This is according to Frank Field the government’s poverty czar. He also claims that by the age of three these children will have heard nearly half a million more positive comments from their parents than children from dysfunctional families.
The US research on which he based his comments found that the amount of talk between a parent and child predicts a child’s future achievements more than class, race or income.
Field believes poor parenting skills damages a child’s prospects by the age of three and that every parent can give their children a good start.
Among his ideas are a “highway code” for parents in which they promise to provide practical and moral support for their children; a “parenting curriculum” at school so that children learn about babies’ brain development in science classes; “rites of passage” such as naming ceremonies for children not being christened; and a formal ceremony attended by the mayor when children move to secondary school.
Some of this is common sense but having to have a highway code shows how much we have lost the support of families and friends. We might be more connected technologically but not socially. When we pulled down the terraced houses and replaced them with high rise flats we lost the sense of local communities.
A recent review set up by John Bercow, now the Speaker of the Commons, recommended that children should be tested for their language skills at the age of 2. Jean Gross, the Communications Champion, said that “those with poor speech at age two are doomed to a life of failure unless they receive help”.
Children who are inarticulate at age 5 have little chance of catching up. They are twice as likely to be unemployed in their thirties and at greater risk of going to prison. Cuts to speech therapists and reduction on school spending are not helping tackle this problem.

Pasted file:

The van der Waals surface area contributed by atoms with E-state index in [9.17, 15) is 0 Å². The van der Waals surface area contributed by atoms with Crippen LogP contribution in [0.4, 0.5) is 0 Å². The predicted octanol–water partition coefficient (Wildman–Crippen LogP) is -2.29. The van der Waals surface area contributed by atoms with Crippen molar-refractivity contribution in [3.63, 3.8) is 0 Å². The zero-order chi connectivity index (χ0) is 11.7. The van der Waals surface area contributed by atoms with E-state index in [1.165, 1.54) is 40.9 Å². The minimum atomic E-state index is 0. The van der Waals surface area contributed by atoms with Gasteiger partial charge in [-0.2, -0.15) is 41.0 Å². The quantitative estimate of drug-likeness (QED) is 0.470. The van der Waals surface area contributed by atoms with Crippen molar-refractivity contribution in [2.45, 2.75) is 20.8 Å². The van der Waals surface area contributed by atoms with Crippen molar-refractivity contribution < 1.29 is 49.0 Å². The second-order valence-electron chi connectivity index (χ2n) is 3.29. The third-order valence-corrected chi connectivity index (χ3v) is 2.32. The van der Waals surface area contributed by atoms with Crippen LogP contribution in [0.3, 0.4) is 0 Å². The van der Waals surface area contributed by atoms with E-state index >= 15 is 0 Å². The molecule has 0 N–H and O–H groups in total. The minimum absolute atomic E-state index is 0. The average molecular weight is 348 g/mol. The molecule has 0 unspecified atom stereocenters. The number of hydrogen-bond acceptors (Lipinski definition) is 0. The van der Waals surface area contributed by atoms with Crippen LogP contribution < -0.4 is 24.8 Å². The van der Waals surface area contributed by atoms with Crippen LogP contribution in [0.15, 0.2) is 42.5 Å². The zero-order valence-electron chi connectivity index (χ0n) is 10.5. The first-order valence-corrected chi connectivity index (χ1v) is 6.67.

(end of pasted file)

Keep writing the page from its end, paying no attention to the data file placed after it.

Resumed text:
Earlier research at the University of Sheffield found that children whose parents were sociable eg members of sports clubs, church or voluntary groups, residents’ associations and similar, were brighter. They scored better on literacy, numeracy and verbal tests at age 5, compared to children whose parents led more solitary lives, taking into account differences in education and social class. It may be that more sociable parents are more positive when they speak to their children and speak to them more often. The children in turn develop social skills earlier which helps them do better at school – and in life generally.
With fewer real local communities parents have to make an effort to network and socialise which takes some organising.
A study carried out by the University of Michigan over a 25-year period found that children brought up in cleaner homes did better at school and earned more than children brought up in dirtier homes – regardless of race, social class, and level of parental education. The researchers put this down to efficiency, organisation and family values about helpful skills at school and work.
So the evidence is clear: talk to your children as much as you can in a positive manner and it will help them do well in life, especially if you are sociable parents.